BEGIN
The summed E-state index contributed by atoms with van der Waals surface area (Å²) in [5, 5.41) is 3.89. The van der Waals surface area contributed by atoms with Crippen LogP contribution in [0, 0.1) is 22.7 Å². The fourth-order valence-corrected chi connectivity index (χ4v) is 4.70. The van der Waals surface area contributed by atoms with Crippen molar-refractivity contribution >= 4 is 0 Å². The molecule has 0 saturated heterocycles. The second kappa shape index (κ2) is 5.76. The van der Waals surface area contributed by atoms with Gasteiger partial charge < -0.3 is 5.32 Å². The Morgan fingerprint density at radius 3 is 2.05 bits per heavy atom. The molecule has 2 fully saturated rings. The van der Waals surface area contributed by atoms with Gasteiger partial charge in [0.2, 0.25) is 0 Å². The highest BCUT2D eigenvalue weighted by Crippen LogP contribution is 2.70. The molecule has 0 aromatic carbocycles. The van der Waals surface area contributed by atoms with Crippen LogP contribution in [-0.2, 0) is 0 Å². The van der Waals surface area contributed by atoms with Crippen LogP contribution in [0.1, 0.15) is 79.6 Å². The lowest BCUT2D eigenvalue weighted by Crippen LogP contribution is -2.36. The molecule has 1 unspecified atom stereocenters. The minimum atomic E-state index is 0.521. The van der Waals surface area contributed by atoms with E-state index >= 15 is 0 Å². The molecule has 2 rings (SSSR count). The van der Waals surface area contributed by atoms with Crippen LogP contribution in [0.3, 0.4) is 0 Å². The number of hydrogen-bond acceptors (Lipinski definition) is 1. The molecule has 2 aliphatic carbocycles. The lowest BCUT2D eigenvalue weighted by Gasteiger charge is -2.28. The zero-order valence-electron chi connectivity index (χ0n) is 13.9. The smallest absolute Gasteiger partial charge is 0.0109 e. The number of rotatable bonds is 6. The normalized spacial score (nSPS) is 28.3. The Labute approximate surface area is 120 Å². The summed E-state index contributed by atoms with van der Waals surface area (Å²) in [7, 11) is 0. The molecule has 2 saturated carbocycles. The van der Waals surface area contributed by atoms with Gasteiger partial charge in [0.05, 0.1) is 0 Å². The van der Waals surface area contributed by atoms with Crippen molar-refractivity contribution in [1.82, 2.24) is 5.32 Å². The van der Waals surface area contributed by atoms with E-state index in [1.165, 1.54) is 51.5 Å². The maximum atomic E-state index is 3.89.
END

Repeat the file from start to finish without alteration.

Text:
The summed E-state index contributed by atoms with van der Waals surface area (Å²) in [5, 5.41) is 3.89. The van der Waals surface area contributed by atoms with Crippen LogP contribution in [0, 0.1) is 22.7 Å². The fourth-order valence-corrected chi connectivity index (χ4v) is 4.70. The van der Waals surface area contributed by atoms with Crippen molar-refractivity contribution >= 4 is 0 Å². The molecule has 0 saturated heterocycles. The second kappa shape index (κ2) is 5.76. The van der Waals surface area contributed by atoms with Gasteiger partial charge < -0.3 is 5.32 Å². The Morgan fingerprint density at radius 3 is 2.05 bits per heavy atom. The molecule has 2 fully saturated rings. The van der Waals surface area contributed by atoms with Gasteiger partial charge in [0.2, 0.25) is 0 Å². The highest BCUT2D eigenvalue weighted by Crippen LogP contribution is 2.70. The molecule has 0 aromatic carbocycles. The van der Waals surface area contributed by atoms with Crippen LogP contribution in [-0.2, 0) is 0 Å². The van der Waals surface area contributed by atoms with Crippen LogP contribution in [0.1, 0.15) is 79.6 Å². The lowest BCUT2D eigenvalue weighted by Crippen LogP contribution is -2.36. The molecule has 1 unspecified atom stereocenters. The minimum atomic E-state index is 0.521. The van der Waals surface area contributed by atoms with E-state index >= 15 is 0 Å². The molecule has 2 rings (SSSR count). The van der Waals surface area contributed by atoms with Crippen LogP contribution in [0.3, 0.4) is 0 Å². The number of hydrogen-bond acceptors (Lipinski definition) is 1. The molecule has 2 aliphatic carbocycles. The lowest BCUT2D eigenvalue weighted by Gasteiger charge is -2.28. The zero-order valence-electron chi connectivity index (χ0n) is 13.9. The smallest absolute Gasteiger partial charge is 0.0109 e. The number of rotatable bonds is 6. The normalized spacial score (nSPS) is 28.3. The Labute approximate surface area is 120 Å². The summed E-state index contributed by atoms with van der Waals surface area (Å²) in [7, 11) is 0. The molecule has 2 saturated carbocycles. The van der Waals surface area contributed by atoms with Gasteiger partial charge in [0.05, 0.1) is 0 Å². The van der Waals surface area contributed by atoms with Crippen molar-refractivity contribution in [1.82, 2.24) is 5.32 Å². The van der Waals surface area contributed by atoms with E-state index in [1.165, 1.54) is 51.5 Å². The maximum atomic E-state index is 3.89.